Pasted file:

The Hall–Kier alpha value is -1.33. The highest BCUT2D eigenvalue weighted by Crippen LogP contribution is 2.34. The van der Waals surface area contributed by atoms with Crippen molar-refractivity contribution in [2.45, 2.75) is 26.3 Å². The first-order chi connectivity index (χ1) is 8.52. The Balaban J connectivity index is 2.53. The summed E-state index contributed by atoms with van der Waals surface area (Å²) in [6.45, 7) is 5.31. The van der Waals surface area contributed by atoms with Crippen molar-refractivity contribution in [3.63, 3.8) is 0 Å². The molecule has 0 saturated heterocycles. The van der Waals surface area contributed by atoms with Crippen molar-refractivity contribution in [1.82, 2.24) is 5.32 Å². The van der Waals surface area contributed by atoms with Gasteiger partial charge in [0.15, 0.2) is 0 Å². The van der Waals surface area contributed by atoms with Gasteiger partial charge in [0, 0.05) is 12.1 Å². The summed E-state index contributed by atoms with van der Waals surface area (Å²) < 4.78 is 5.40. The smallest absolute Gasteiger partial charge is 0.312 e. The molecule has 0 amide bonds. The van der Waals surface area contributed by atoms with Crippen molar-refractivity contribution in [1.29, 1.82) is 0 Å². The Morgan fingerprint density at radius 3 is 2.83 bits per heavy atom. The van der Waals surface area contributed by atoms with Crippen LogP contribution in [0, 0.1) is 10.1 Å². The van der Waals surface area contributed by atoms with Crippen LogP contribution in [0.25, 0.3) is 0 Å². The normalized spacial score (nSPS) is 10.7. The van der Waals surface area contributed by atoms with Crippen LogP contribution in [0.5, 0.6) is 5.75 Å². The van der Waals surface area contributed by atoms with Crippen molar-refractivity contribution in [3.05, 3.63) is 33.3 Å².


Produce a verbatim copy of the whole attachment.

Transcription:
The Hall–Kier alpha value is -1.33. The highest BCUT2D eigenvalue weighted by Crippen LogP contribution is 2.34. The van der Waals surface area contributed by atoms with Crippen molar-refractivity contribution in [2.45, 2.75) is 26.3 Å². The first-order chi connectivity index (χ1) is 8.52. The Balaban J connectivity index is 2.53. The summed E-state index contributed by atoms with van der Waals surface area (Å²) in [6.45, 7) is 5.31. The van der Waals surface area contributed by atoms with Crippen molar-refractivity contribution in [3.63, 3.8) is 0 Å². The molecule has 0 saturated heterocycles. The van der Waals surface area contributed by atoms with Crippen molar-refractivity contribution in [1.82, 2.24) is 5.32 Å². The van der Waals surface area contributed by atoms with Gasteiger partial charge in [0.15, 0.2) is 0 Å². The van der Waals surface area contributed by atoms with Gasteiger partial charge in [0, 0.05) is 12.1 Å². The summed E-state index contributed by atoms with van der Waals surface area (Å²) < 4.78 is 5.40. The smallest absolute Gasteiger partial charge is 0.312 e. The molecule has 0 amide bonds. The van der Waals surface area contributed by atoms with Crippen molar-refractivity contribution in [1.29, 1.82) is 0 Å². The Morgan fingerprint density at radius 3 is 2.83 bits per heavy atom. The van der Waals surface area contributed by atoms with Crippen LogP contribution in [0, 0.1) is 10.1 Å². The van der Waals surface area contributed by atoms with Crippen LogP contribution in [0.25, 0.3) is 0 Å². The normalized spacial score (nSPS) is 10.7. The van der Waals surface area contributed by atoms with Crippen LogP contribution in [0.5, 0.6) is 5.75 Å². The van der Waals surface area contributed by atoms with Crippen molar-refractivity contribution in [3.05, 3.63) is 33.3 Å².